United States, June 4, 1794.

Gentlemen of the Senate, and of the House of Representatives,

Lay before Congress the copy of a letter, with its enclosure, from the Secretary of State to the Minister Plenipotentiary of his Britannic Majesty; it being an answer to a letter from the Mnister to him; bearing date the 22 ult. and already communicated.


Philadelphia, June 2, 1794.


If, the letter with which you honoured me on the 22d ult. had not entered into a train of recrimination against the United States, I should not now trouble you with a return to its unpleasant topics. Among the reasons, which would have induced me to add nothing to my letter the 1st of lat month, its would have been of some weight that by silence I should avoid the repetition of a style and manner, which seem to have produced a personal excitement.

As you are willing to admit the authenticity of Lord Dorcester’s speech, we will, with your approbation, reserve for a future discussion, on what occasion, and to what degree, an explanation may be required by the government of the United States from a foreign minister.

I selected only one passage of that speech, because in it was concentrated the real object of the whole; which was to declare an expectation, that Great Britain would be at War with the united States in the course of the present year. and, if she were, to cause the warriors to draw a line. this is the undisguised sense of the governor-general, unaffected by the preliminary words, which you have thought proper to quote. It is your own interpretation. For so far are you from contradicting my assertion, that Lord Dorchester fostered and encouraged in the Indians, hostile dispositions towards us, that you continue the greater part of your remaining observations to vindicate his persuasion and your own, that the principal aggression, leading to hostility, proceeded from the United States and to suggest many others of the same tendency, upon which you would not dilate.

I shall not shrink, Sir, from your charges.

1st Notwithstanding the territory, upon which certain inhabitants of Vermont are presented in your letter of the 5th of July, 1792, to have trespassed, belong to the United States; yet on the 9th of the same month did my predecessor give you, as is admitted, positive assurances of the determination to discourage and repress the subject of your complaint. The necessary instructions were accordingly forwarded to that state. On examining your correspondence with my department, it does not appear that from the 9th of July, 1792, to the 10th of March, 1794 upwards of nineteen months, our government ever unrdestood from yourself, or any authority ofhis Britannic Majesty, that the original dissatisfaction continued. Nor was any discontent heard from that quarter through other channels, except what related to outrages upon our own citizens by British subjects. Then, indeed, thirty days after the hostile tribes of Indians had been assembled by Lord Dorchester, at Quebec, you renewyour remonstrance. Although it cannot be by any means believed, that this was written, in order to ausher in the intelligence, which soon after arrived on his speech; ye tit is difficult to account for so long an interval under the circumstances supposed. Nor ought my answer, although delayed for fifty days, until the 19th of April, 1794, to be constured into an assent to any charge, since at the end of that period, having been disappointed, as my letter shews, in one opportunity of information, and no other presenting itself, we were not in a capacity of contradicting your assertions. However, Sir, the instructions, issued in consequence of your application, conveyed positive orders for the correction of what, upon examination, should be found irregular.

2d, Among the points, to which you intimate that you might have adverted, is enumerated the fitting out of two privateers at Charleston, South Carolina. Whatever this transaction might have been, it probably occurred at the commencement of the war, and before the existence of the war was communicated to our government, by any of the powers engaged. Had such a transaction been known to the President in time, you can well judge from his actual conduct, what he would then have done. His proclamation on the 2nd of April, 1793, his call upon the state governors on the 26th of the same months, to co-operate with him in the work of impartiality and peace; the system of rules which he established, and which were imparted to you, are unerring indications of the spirit of those measures, on which he had determined. He suppressed the consular courts, which attempted to pass sentences of condemnation on captures; he restored several vessels to British owners; prosecutions have been instituted against the violaters of neutrality. In a word, Sir, what has been required, under the sanction of the law of nations, which had not been fulfilled? How many thingshave been spontaneously done, to evince our impartiality? Let me request you to review my predecessor’s letters to you of April 22, May 15, June 5, August 7, 8, 25, September 5 and 12, 1793: and to say if more could be well expected from us? After such demonstrations, it might have been hoped, that the equipment of these two privateers would not rise again in the shape of a charge. But the letter of the 5th of June being conceived of itself to be satisfactory, is here inserted.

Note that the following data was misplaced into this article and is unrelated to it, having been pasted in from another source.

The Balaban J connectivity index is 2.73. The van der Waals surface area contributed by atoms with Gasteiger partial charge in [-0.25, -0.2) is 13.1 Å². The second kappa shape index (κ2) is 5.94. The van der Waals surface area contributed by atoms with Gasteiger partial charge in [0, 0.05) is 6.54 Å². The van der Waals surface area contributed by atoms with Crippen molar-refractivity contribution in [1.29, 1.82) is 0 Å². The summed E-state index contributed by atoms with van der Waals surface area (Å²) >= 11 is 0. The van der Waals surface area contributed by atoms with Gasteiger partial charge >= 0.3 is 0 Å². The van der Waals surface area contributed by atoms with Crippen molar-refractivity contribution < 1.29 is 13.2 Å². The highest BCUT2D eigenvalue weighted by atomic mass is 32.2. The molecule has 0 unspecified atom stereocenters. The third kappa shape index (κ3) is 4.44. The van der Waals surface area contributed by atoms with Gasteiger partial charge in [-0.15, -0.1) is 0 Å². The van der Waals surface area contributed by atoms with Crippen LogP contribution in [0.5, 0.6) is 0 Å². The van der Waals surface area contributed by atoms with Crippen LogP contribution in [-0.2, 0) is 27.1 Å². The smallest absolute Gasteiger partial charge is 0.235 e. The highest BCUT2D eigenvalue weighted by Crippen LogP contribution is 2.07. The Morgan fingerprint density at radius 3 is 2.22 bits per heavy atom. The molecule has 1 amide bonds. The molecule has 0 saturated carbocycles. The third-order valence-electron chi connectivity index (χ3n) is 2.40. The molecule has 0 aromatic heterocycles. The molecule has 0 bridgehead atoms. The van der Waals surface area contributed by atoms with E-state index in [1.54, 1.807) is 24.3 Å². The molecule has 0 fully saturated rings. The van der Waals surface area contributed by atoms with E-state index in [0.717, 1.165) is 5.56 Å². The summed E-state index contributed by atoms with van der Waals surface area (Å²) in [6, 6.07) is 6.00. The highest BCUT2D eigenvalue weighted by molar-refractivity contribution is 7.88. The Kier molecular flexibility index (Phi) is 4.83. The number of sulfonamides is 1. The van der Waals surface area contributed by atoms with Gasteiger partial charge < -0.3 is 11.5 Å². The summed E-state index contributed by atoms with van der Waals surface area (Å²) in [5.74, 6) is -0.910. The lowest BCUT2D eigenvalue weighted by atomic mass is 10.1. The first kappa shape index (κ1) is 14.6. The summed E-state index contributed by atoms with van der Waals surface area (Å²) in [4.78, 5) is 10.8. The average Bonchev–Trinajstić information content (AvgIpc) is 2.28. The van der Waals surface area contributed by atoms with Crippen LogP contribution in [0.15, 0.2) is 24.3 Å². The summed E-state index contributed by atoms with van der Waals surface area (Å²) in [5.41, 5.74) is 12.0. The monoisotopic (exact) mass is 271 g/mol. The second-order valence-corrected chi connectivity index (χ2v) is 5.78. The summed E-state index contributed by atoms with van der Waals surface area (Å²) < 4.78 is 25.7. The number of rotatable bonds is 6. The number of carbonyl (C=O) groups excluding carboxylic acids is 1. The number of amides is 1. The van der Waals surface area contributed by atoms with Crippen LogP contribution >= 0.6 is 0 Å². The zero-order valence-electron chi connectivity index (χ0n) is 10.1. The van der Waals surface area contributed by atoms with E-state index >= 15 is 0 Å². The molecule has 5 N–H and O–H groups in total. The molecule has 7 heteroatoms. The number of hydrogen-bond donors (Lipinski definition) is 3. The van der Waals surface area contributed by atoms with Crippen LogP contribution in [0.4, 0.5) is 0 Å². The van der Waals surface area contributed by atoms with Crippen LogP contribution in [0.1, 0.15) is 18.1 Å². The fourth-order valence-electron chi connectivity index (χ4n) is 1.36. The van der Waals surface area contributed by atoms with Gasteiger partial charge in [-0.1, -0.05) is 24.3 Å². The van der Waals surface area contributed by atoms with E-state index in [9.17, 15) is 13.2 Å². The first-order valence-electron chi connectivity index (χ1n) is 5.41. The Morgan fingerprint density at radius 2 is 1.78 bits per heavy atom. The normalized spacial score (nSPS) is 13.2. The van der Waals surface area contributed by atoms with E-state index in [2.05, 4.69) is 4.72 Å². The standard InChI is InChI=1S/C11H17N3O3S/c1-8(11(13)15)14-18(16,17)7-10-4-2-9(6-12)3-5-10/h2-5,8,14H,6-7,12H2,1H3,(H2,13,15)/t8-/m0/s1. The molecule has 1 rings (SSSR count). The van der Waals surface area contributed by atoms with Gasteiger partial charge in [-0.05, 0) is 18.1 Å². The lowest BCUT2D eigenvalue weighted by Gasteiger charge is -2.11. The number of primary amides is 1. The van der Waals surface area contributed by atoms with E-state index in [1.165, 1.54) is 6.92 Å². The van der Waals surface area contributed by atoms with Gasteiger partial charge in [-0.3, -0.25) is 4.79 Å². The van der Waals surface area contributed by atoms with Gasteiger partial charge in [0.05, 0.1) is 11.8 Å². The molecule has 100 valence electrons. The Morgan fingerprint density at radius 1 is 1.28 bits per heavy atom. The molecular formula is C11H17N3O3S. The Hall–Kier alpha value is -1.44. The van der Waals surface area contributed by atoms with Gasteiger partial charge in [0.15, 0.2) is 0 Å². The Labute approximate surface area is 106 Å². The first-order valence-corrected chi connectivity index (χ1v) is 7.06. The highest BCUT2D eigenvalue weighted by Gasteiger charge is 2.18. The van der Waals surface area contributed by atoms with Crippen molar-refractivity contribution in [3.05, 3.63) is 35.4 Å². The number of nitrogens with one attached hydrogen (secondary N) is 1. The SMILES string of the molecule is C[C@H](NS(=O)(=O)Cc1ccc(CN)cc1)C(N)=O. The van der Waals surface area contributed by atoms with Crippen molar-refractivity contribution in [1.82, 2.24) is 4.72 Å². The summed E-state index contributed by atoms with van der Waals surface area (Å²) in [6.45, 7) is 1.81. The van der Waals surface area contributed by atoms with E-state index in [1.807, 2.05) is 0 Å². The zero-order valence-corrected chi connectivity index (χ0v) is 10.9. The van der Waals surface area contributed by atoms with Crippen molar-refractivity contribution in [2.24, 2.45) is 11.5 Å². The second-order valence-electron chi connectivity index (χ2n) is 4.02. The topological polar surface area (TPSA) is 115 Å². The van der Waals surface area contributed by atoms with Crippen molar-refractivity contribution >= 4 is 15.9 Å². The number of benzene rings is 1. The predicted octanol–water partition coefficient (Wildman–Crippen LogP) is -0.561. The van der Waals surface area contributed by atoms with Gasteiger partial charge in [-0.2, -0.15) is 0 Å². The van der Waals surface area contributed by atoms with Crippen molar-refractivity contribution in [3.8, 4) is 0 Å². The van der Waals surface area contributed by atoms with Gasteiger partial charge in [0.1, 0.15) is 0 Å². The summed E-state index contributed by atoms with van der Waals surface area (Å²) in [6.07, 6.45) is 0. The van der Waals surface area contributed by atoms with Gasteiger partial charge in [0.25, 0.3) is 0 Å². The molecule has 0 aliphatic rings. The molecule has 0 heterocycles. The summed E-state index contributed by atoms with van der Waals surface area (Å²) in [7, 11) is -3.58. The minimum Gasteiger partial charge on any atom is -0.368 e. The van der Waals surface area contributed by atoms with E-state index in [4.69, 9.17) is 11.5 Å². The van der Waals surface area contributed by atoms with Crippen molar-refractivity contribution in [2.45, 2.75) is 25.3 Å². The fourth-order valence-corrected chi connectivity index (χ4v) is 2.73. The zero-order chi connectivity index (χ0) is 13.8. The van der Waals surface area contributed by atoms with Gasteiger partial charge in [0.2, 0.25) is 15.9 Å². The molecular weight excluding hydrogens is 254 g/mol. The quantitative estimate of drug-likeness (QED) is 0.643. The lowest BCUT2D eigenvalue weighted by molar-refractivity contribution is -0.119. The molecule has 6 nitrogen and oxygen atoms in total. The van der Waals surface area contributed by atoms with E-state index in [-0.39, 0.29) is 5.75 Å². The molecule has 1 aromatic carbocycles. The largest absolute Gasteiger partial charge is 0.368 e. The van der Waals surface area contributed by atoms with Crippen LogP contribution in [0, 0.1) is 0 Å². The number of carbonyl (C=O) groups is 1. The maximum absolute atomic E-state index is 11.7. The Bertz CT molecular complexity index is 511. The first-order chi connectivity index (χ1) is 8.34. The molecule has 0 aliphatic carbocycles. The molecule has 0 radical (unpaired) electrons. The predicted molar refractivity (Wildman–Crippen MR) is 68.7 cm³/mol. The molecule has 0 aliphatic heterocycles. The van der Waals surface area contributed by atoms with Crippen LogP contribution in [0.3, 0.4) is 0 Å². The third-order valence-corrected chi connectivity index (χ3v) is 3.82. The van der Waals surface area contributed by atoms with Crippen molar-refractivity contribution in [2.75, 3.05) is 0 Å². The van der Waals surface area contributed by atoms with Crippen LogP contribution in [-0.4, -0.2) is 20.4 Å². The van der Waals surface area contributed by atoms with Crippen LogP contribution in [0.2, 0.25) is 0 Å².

“In the letter which I had the honour of writing you on the 15th of May, in answer to your several memorials of the 8th of that month, I mentioned that the President, reserved for further consideration, a part of the one which related to the equioment of two privateers in the port of Charleston. The part alluded to was that wherein you express your confidence that the executive government of the United States would pursue measures for represeeing such practices in the future, and for restoring to their rightful owners any captures which such privateers might be bring into the ports of the United States.”

“The President,after a full investigation of this subject, and the most mature consideration, has charged me to communicate to you, that the first part of this application is found to be jest, and that effectual measures are taken for preventing repetitions of the act therin complained of; but that the latter part, desiring restitution of the prizes, is understood to be inconsistent with the rules which govern such cafes, and would therefore be unjustifiable towards the other party